The lead author of a new book called Catholic Parishes of the 21st Century says the wide range of research it presents is based on “a 360-degree view of parish life” today, as the Catholic Church in the United States adapts to an increasingly diverse and mobile population.

“Each chapter is its own story and tells something Catholics need to know – priests, bishops and people in the pews,” said Charles Zech, a professor of economics in the Villanova University School of Business and the director of Villanova’s Center for Church Management.

Zech wrote the book along with four researchers from CARA – the Center for Applied Research in the Apostolate, a national research center affiliated with Georgetown University that conducts studies about the Catholic Church.

The book, published by Oxford University Press, updates the groundbreaking research in the Notre Dame Study of Catholic Parish Life done in the 1980s that examined issues such as declining Mass attendance, but it offers an expansive look at the increasingly multicultural reality of today’s Catholic parishes and the important role that lay people are playing in parish ministry.

A springboard for the new research came in 2009 with the Emerging Models of Pastoral Leadership Project, in which five national Catholic ministerial organizations with funding from the Lily Endowment commissioned CARA to conduct nationwide parish surveys.

In successive studies, CARA compiled responses from parishes and surveyed parish leaders and parishioners in the pews, and also conducted interviews and focus groups, including of bishops.

To put together its portrait of Catholic parish life today, CARA also drew on more than 25 national surveys of adult Catholics it has conducted since 2000 and gathered data from other sources including The Official Catholic Directory published annually by P.J. Kenedy & Sons.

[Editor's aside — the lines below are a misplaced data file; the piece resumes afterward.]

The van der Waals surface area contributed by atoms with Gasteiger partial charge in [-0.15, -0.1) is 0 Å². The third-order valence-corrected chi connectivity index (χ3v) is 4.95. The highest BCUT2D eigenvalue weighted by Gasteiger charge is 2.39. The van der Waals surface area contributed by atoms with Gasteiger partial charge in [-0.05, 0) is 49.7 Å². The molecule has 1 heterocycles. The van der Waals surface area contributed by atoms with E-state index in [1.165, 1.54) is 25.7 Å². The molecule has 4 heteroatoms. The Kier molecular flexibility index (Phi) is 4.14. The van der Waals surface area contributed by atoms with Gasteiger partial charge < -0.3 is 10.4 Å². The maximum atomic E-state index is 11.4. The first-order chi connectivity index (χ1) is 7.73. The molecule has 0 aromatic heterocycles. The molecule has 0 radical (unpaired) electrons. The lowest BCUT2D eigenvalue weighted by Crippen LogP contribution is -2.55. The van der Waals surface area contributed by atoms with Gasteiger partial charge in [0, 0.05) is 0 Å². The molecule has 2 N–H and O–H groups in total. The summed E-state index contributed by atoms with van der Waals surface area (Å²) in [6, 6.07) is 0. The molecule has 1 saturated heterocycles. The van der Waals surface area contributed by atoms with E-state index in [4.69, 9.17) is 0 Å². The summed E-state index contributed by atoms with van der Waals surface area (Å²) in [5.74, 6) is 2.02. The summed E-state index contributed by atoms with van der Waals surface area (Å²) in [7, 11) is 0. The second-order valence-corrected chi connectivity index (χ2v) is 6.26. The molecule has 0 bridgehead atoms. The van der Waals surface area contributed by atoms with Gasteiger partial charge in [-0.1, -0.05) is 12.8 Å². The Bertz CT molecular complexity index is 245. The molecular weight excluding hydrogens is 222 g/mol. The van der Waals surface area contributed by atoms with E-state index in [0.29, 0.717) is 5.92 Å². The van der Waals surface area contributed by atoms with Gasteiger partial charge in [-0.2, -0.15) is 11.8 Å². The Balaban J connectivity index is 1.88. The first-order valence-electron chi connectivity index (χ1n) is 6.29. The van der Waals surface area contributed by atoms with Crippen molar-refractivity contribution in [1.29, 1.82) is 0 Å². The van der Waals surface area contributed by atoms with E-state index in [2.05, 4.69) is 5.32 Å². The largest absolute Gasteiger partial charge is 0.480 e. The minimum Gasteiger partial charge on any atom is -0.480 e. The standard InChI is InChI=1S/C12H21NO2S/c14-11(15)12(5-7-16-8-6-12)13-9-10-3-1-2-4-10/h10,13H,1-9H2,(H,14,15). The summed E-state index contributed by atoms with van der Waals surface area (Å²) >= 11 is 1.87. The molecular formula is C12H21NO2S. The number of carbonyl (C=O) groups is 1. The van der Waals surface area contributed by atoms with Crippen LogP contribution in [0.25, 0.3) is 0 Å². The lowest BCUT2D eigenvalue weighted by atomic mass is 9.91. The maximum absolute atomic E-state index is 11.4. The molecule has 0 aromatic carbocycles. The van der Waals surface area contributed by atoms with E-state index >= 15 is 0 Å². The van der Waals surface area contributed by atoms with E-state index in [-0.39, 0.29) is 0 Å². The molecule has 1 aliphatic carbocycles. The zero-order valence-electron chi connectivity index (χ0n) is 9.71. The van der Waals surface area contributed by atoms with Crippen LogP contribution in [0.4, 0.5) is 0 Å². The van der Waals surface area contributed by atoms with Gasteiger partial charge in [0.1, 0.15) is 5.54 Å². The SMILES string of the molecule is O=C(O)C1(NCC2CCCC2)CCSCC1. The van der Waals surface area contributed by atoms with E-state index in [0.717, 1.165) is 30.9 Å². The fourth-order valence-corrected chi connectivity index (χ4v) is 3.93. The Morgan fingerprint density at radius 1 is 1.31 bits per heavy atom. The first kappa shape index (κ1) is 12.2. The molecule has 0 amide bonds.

“There’s all kinds of different snapshots here,” said Mark Gray, the director of CARA Catholic polls, who was interviewed by Crux at that research group’s Washington headquarters, along with three other colleagues who are co-authors of the book. He estimated that “north of 100,000” U.S. Catholics were surveyed for the research that they compiled.

Catholic Parishes of the 21st Century offers chapters examining changing demographics of U.S. Catholics, parishes and parish leaders, examines Catholic parish finances, who’s attending Mass and how they feel about their parishes, and the cultural diversity of U.S. parishes. The book concludes by summarizing key trends in U.S. Catholic parishes and their implications for the future.

“There’s nothing to compare it with,” said Jesuit Father Thomas Gaunt, the executive director of CARA.

Mary Gautier, a sociologist and senior research associate at CARA who specializes in Catholic demographic trends in the United States, said that perhaps the most striking difference between the new study compared to the Notre Dame research was that the work from three decades earlier didn’t survey Hispanic Catholics or the parishes serving them or provide an in-depth look at multicultural parishes.

“They did not quite see what was coming,” she said.

The new book notes that now more than one-quarter of U.S. Catholics are foreign born, and 6,332 parishes “are known to serve a particular racial, ethnic, cultural, and or/linguistic community,” which amounts to about 36 percent of U.S. parishes. Those communities include growing numbers of Catholics from Latin American, Asian and African countries.

The book notes that one in four parishes offers weekend liturgies in more than one language.

Gautier said the United States is estimated to have almost 30 million Hispanic/Latino Catholics, who constitute about 33 percent of all U.S. Catholics, and more than 4,000 parishes celebrate a Spanish-language Mass at least once a month. The researchers also found that now about one-half of U.S. Catholics under 50 are Hispanic.

“This increasing diversity is the future of Catholic parish life” in the United States, the book notes.

Another striking thing the surveys revealed, Gautier said, is “just how far the Church has come from the Notre Dame study, when lay ministry was just emerging on the horizon, to now where there are more lay ministers than priests.”

The book’s chapter on changing clergy demographics notes that while about 500 new priests are being ordained in the United States each year and this country has a more favorable ratio of clergy to priests than many other parts of the world, that does not replace the number of priests who die or who are inactive due to illness or retirement.